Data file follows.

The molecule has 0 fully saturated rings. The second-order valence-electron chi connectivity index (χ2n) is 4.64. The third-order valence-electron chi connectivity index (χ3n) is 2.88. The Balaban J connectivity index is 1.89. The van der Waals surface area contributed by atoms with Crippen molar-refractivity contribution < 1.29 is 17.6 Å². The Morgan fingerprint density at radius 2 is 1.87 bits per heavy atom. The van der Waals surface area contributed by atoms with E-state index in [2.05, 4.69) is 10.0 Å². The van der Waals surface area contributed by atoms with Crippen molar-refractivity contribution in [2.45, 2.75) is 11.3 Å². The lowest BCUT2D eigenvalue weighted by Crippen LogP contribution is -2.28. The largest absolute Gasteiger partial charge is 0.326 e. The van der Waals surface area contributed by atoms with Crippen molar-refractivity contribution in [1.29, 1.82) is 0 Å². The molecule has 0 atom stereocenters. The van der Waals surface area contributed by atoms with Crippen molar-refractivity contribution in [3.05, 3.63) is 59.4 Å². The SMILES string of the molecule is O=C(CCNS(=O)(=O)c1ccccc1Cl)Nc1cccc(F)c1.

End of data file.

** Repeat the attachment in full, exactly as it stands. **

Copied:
The molecule has 0 fully saturated rings. The second-order valence-electron chi connectivity index (χ2n) is 4.64. The third-order valence-electron chi connectivity index (χ3n) is 2.88. The Balaban J connectivity index is 1.89. The van der Waals surface area contributed by atoms with Crippen molar-refractivity contribution < 1.29 is 17.6 Å². The Morgan fingerprint density at radius 2 is 1.87 bits per heavy atom. The van der Waals surface area contributed by atoms with E-state index in [2.05, 4.69) is 10.0 Å². The van der Waals surface area contributed by atoms with Crippen molar-refractivity contribution in [2.45, 2.75) is 11.3 Å². The lowest BCUT2D eigenvalue weighted by Crippen LogP contribution is -2.28. The largest absolute Gasteiger partial charge is 0.326 e. The van der Waals surface area contributed by atoms with Crippen molar-refractivity contribution in [1.29, 1.82) is 0 Å². The molecule has 0 atom stereocenters. The van der Waals surface area contributed by atoms with Crippen molar-refractivity contribution in [3.05, 3.63) is 59.4 Å². The SMILES string of the molecule is O=C(CCNS(=O)(=O)c1ccccc1Cl)Nc1cccc(F)c1.